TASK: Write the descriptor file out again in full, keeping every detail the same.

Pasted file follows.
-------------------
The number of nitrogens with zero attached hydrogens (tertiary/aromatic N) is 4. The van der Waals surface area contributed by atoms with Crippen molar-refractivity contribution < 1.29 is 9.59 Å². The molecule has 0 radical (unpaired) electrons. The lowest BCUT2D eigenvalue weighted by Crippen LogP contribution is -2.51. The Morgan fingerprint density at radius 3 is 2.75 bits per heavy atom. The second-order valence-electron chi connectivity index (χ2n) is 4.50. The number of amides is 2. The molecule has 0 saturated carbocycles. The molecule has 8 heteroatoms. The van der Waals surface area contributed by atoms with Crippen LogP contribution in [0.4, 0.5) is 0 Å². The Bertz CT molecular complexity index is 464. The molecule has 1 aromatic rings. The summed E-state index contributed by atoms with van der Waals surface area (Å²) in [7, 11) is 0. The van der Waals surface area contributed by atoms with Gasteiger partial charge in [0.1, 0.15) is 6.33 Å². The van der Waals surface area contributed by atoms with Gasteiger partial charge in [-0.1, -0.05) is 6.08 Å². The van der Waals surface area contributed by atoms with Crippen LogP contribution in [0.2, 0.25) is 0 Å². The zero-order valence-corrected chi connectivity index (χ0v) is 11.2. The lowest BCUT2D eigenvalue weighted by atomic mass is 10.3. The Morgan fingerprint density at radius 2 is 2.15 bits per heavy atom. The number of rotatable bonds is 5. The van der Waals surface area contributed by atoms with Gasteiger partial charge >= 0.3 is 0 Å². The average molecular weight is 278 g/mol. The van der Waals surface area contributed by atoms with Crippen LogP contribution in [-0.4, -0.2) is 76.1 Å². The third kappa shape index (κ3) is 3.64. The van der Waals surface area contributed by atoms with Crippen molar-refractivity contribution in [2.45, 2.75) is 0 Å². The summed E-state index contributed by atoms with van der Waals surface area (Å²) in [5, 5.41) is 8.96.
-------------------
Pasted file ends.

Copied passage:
The number of nitrogens with zero attached hydrogens (tertiary/aromatic N) is 4. The van der Waals surface area contributed by atoms with Crippen molar-refractivity contribution < 1.29 is 9.59 Å². The molecule has 0 radical (unpaired) electrons. The lowest BCUT2D eigenvalue weighted by Crippen LogP contribution is -2.51. The Morgan fingerprint density at radius 3 is 2.75 bits per heavy atom. The second-order valence-electron chi connectivity index (χ2n) is 4.50. The number of amides is 2. The molecule has 0 saturated carbocycles. The molecule has 8 heteroatoms. The van der Waals surface area contributed by atoms with Crippen LogP contribution in [0.4, 0.5) is 0 Å². The Bertz CT molecular complexity index is 464. The molecule has 1 aromatic rings. The summed E-state index contributed by atoms with van der Waals surface area (Å²) in [7, 11) is 0. The van der Waals surface area contributed by atoms with Gasteiger partial charge in [0.1, 0.15) is 6.33 Å². The van der Waals surface area contributed by atoms with Gasteiger partial charge in [-0.1, -0.05) is 6.08 Å². The van der Waals surface area contributed by atoms with Crippen LogP contribution in [0.2, 0.25) is 0 Å². The zero-order valence-corrected chi connectivity index (χ0v) is 11.2. The lowest BCUT2D eigenvalue weighted by atomic mass is 10.3. The Morgan fingerprint density at radius 2 is 2.15 bits per heavy atom. The number of rotatable bonds is 5. The van der Waals surface area contributed by atoms with Gasteiger partial charge >= 0.3 is 0 Å². The average molecular weight is 278 g/mol. The van der Waals surface area contributed by atoms with Crippen LogP contribution in [-0.4, -0.2) is 76.1 Å². The third kappa shape index (κ3) is 3.64. The van der Waals surface area contributed by atoms with Crippen molar-refractivity contribution in [2.45, 2.75) is 0 Å². The summed E-state index contributed by atoms with van der Waals surface area (Å²) in [5, 5.41) is 8.96.